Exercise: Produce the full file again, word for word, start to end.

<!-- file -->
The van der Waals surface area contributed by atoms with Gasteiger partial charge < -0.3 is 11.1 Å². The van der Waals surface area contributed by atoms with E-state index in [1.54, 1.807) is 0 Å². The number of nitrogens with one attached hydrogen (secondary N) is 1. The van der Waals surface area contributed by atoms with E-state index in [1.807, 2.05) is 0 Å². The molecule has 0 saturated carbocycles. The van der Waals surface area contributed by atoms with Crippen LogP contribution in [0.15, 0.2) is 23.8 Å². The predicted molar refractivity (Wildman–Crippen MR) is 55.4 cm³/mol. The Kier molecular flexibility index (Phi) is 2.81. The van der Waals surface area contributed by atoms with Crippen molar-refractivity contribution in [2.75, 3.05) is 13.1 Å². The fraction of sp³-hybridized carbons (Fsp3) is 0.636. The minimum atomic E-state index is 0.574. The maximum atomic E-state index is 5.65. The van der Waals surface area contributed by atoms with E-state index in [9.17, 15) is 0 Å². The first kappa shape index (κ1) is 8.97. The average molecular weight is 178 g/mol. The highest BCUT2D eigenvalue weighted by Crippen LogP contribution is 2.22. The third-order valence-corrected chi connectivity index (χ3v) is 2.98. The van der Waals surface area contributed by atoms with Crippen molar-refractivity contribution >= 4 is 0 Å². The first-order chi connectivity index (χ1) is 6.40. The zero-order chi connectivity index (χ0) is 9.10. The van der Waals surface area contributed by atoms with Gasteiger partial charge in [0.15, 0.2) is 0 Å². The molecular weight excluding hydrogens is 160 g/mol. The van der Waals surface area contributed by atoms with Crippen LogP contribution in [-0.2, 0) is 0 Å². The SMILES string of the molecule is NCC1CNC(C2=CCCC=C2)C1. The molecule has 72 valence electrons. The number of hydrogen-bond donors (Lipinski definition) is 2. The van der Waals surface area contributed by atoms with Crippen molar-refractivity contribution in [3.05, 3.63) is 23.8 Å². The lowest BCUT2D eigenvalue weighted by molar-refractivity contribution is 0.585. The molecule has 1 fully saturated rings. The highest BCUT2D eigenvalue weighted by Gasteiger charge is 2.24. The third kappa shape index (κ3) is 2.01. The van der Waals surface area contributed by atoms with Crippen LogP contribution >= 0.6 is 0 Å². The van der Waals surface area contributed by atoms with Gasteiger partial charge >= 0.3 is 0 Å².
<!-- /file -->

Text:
The van der Waals surface area contributed by atoms with Gasteiger partial charge < -0.3 is 11.1 Å². The van der Waals surface area contributed by atoms with E-state index in [1.54, 1.807) is 0 Å². The number of nitrogens with one attached hydrogen (secondary N) is 1. The van der Waals surface area contributed by atoms with E-state index in [1.807, 2.05) is 0 Å². The molecule has 0 saturated carbocycles. The van der Waals surface area contributed by atoms with Crippen LogP contribution in [0.15, 0.2) is 23.8 Å². The predicted molar refractivity (Wildman–Crippen MR) is 55.4 cm³/mol. The Kier molecular flexibility index (Phi) is 2.81. The van der Waals surface area contributed by atoms with Crippen molar-refractivity contribution in [2.75, 3.05) is 13.1 Å². The fraction of sp³-hybridized carbons (Fsp3) is 0.636. The minimum atomic E-state index is 0.574. The maximum atomic E-state index is 5.65. The van der Waals surface area contributed by atoms with E-state index in [9.17, 15) is 0 Å². The first kappa shape index (κ1) is 8.97. The average molecular weight is 178 g/mol. The highest BCUT2D eigenvalue weighted by Crippen LogP contribution is 2.22. The third-order valence-corrected chi connectivity index (χ3v) is 2.98. The van der Waals surface area contributed by atoms with Crippen molar-refractivity contribution >= 4 is 0 Å². The first-order chi connectivity index (χ1) is 6.40. The zero-order chi connectivity index (χ0) is 9.10. The van der Waals surface area contributed by atoms with Gasteiger partial charge in [0.15, 0.2) is 0 Å². The molecular weight excluding hydrogens is 160 g/mol. The van der Waals surface area contributed by atoms with Crippen LogP contribution in [-0.2, 0) is 0 Å². The SMILES string of the molecule is NCC1CNC(C2=CCCC=C2)C1. The molecule has 72 valence electrons. The number of hydrogen-bond donors (Lipinski definition) is 2. The van der Waals surface area contributed by atoms with Crippen molar-refractivity contribution in [3.05, 3.63) is 23.8 Å². The lowest BCUT2D eigenvalue weighted by molar-refractivity contribution is 0.585. The molecule has 1 fully saturated rings. The highest BCUT2D eigenvalue weighted by Gasteiger charge is 2.24. The third kappa shape index (κ3) is 2.01. The van der Waals surface area contributed by atoms with Crippen LogP contribution >= 0.6 is 0 Å². The van der Waals surface area contributed by atoms with Gasteiger partial charge >= 0.3 is 0 Å².